It's more work than people who have never done it will realize. Hours of prep work and there is a lot of equipment you need. Especially for transporting and holding foods safely. Cambro's are not cheap.

          I will say for me all the work has been worth it. there have been some gigs I didn't make much on but met some awesome people who I'm still friends with. I usually stay the night on site at most parties. I pull the smoker behind the motor home, get all set up and start cooking.

          Always get to join the party after the feast is over. This may be a good way to get your feet wet before taking the full plunge.
          If a friend is having a son or daughter that is graduating volunteer to do the catering. Grad parties are generally around a hundred people or more. Or do a casual on site wedding. I've cooked for 300 at weddings.

          Do a couple of these to get the experience of what's involved. Make a few bucks but do it mainly for experience. You will find out how deep you want to get after that. Good luck in whatever you decide to do.


          • PaulstheRibList
            PaulstheRibList commented
            Editing a comment
            Great advise!!

          • Troutman
            Troutman commented
            Editing a comment
            Well there you are Paul....where's your advice????
        • DWCowles
          Founding Member
          • Jul 2014
          • 9703
          • Smiths Grove, Ky
          • Hi, my name is Darrell. I'm an OTR truck driver for over 25 years. During my off time I love doing backyard cooks. I have a 48" Lang Deluxe smoker, Rec-Tec pellet smoker,1 Weber Genesis 330, 1 Weber Performer (blue), 2 Weber kettles (1 black and 1 Copper), 1 26" Weber kettle, a WSM, 8 Maverick Redi Chek thermometers, a PartyQ, 2 SnS, Grill Grates, Cast Iron grates, 1 ThermoPop (orange) and 2 ThermoPens (pink and orange) and planning on adding more cooking accessories. Now I have an Anova sous vide, the Dragon blower and 2 Chef alarms from Thermoworks.



          • EdF
            Club Member
            • Jul 2016
            • 3229
            • Atlantic Highlands, NJ
            • Uuni Pro (new kid in town)
              Karubeque C-60
              Large BGE since 2002 + plate setter + pizza stone + upper grid + stainless paella pan for drippings (the best!)
              TEC Cherokee FR since 2014 (portable infrared grill - does a mighty sear)
              Polyscience Sous Vide Pro since 2012 (wasn't much else available in those days)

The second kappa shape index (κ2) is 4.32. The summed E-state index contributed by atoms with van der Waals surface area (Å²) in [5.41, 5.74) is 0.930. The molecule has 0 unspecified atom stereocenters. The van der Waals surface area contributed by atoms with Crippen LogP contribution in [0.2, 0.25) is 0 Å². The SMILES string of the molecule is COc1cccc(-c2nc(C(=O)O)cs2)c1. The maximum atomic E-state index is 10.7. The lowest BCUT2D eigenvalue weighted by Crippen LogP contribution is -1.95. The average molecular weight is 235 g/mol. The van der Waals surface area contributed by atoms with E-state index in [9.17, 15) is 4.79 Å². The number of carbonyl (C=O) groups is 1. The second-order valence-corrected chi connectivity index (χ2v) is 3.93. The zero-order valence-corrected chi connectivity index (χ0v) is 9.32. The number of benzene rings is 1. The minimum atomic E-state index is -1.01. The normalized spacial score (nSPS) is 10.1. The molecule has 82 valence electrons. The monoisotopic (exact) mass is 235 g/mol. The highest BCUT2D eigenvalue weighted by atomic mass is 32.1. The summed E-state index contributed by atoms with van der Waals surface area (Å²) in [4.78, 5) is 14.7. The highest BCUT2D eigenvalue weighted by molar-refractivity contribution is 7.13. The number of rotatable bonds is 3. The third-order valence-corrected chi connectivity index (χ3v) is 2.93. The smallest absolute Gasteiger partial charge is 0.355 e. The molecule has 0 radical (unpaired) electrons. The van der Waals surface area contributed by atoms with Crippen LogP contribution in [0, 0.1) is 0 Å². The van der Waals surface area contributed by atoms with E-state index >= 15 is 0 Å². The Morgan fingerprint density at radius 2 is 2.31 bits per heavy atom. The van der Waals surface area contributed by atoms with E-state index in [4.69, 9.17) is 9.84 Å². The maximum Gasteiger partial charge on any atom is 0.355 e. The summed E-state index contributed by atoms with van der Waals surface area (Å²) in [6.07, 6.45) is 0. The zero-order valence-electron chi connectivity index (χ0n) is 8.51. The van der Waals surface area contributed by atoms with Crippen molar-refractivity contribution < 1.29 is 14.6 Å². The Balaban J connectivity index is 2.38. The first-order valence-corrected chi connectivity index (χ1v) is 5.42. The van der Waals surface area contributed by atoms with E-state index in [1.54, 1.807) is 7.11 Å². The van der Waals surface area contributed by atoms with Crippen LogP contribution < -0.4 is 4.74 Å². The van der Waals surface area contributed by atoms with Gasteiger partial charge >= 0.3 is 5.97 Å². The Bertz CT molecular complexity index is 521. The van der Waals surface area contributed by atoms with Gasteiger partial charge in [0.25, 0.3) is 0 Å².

Thermapen Air
              ThermaQ (or its predecessor)
              Thermoworks Hi temp IR
              BBQ Dragon & Chimney of Insanity
              Various other stuff

            The number one thing I'd be checking is the state and local regulations for vending your food.

            Then as folks have said above, your materials costs (both amortized costs of your equipment, and the cost of the food you're cooking).

            Finally, don't overlook transportation and venue costs, and especially, the cost of your labor.

            And you do want some margin, so find out what's typical, so you can make some money at it. Passion is great, but has its opportunity costs as they say.

            And taxes, insurance and all that mundane business stuff.

            Good luck!


            • Troutman
              Troutman commented
              Editing a comment
              Gee EdF you are too much of a logical business man. Make money? Worry about taxes? Now I'm going back to my back yard instead of Troutman's BBQ Truck......

            • EdF
              EdF commented
              Editing a comment
              That's why I keep to my own backyard too!
          • tRidiot
            Club Member
            • Dec 2015
            • 721
            • NE OK
            • Traeger BBQ124
              Yoder YS480
              Chargriller Duo gas/charcoal side-by side

            Yeah, I've had a number of folks ask me if I'd sell them some que, or tell me I should open a BBQ place. I just laugh. And laugh and laugh and laugh.

            I love to cook for folks, I'd much rather cook and give it away on my terms, when I want, when I can and how I want and how I can - than to have to meet someone else's schedule or have them pay me for it. Nah... I like to cook for our church, our local free medical clinic and friends and family. I'd have to invest in a much bigger setup even to take orders from friends. Don't have the room for that right now.